O you window, measure of longing,
refilling so many times
as one life spills over and hurries
toward an other life.
You who divide and who bring together,
as changeable as the sea—
a mirror, suddenly, reflecting and blending
our faces with what we see through you;
a taste of freedom compromised
by the presence of chance,
grasp that serves to balance out
the great excess of the world.
Vertical plate serving us
the pittance that pursues us,
and the night too sweet,
and the day, often too bitter.
This never-ending meal
seasoned with blue—
we mustn’t let ourselves go
and be fed with our eyes alone.
So many dishes are offered to us
as the plums are ripening;
O my eyes, you’ve eaten roses,
now you’ll drink the moon!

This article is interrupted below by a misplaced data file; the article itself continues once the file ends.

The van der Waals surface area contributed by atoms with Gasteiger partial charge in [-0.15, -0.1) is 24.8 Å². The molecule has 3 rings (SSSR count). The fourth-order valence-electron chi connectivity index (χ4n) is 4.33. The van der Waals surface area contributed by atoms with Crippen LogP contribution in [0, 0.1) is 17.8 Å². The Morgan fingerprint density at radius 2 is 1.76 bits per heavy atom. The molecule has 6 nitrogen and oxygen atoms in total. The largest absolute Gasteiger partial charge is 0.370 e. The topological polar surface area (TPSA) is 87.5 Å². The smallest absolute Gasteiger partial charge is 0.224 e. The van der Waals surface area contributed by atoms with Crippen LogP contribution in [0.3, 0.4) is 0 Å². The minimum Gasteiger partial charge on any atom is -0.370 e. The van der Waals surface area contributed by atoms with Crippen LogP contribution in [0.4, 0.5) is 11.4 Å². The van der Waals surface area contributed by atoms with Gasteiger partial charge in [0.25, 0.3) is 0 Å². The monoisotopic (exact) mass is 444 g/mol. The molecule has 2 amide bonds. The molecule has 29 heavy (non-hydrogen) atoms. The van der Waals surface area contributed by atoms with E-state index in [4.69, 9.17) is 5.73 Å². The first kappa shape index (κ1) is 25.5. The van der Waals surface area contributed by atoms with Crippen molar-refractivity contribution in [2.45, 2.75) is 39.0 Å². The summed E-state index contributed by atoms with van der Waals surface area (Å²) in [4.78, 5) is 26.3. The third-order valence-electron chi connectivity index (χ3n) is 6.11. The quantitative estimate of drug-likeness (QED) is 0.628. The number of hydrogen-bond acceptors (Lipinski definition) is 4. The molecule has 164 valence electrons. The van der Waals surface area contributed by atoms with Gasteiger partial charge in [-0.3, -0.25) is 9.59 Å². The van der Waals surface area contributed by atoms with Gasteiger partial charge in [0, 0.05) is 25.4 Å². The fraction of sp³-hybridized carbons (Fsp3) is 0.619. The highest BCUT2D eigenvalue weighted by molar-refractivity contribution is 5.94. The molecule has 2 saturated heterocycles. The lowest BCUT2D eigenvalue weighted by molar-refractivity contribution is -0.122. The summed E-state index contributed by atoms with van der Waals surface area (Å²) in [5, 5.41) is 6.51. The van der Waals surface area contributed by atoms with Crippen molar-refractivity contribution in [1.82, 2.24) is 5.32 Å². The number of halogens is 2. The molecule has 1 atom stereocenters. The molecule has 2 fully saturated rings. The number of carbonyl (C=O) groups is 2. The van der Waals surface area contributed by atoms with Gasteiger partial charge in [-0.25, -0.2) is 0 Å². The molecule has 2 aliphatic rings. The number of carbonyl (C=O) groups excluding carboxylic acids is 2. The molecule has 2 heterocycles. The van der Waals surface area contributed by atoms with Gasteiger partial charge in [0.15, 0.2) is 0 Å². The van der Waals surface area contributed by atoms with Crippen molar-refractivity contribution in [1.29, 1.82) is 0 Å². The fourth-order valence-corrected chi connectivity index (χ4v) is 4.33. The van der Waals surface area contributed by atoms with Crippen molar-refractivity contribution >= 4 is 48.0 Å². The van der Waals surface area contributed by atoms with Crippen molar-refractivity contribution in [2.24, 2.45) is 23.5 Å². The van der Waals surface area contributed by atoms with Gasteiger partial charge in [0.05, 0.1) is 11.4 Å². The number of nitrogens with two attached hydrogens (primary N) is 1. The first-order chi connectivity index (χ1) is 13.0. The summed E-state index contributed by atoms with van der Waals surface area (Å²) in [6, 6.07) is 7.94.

Rainer Maria Rilke (1875–1926), born to a German-speaking family in Prague, was a prolific poet, essayist, critic, and correspondent who rarely did anything but write. Well-known for his restlessness, he often became dissatisfied with his current “home,” sometimes only days after moving there with his custom-made standing desk. Among many other places, he lived in Paris, most notably in 1902–03 when he worked for Auguste Rodin. Inspired by the great sculptor, he began to look at objects with an artist’s eye, and developed a new lyrical style in his so-called Dinggedichte, “thing poems.” During the last years of his life he lived mostly in Muzot, Switzerland, where he wrote 400 poems in French. Rilke died of leukemia in December 1926. His collections include The Book of Images, New Poems, the Duino Elegies, and the Sonnets to Orpheus.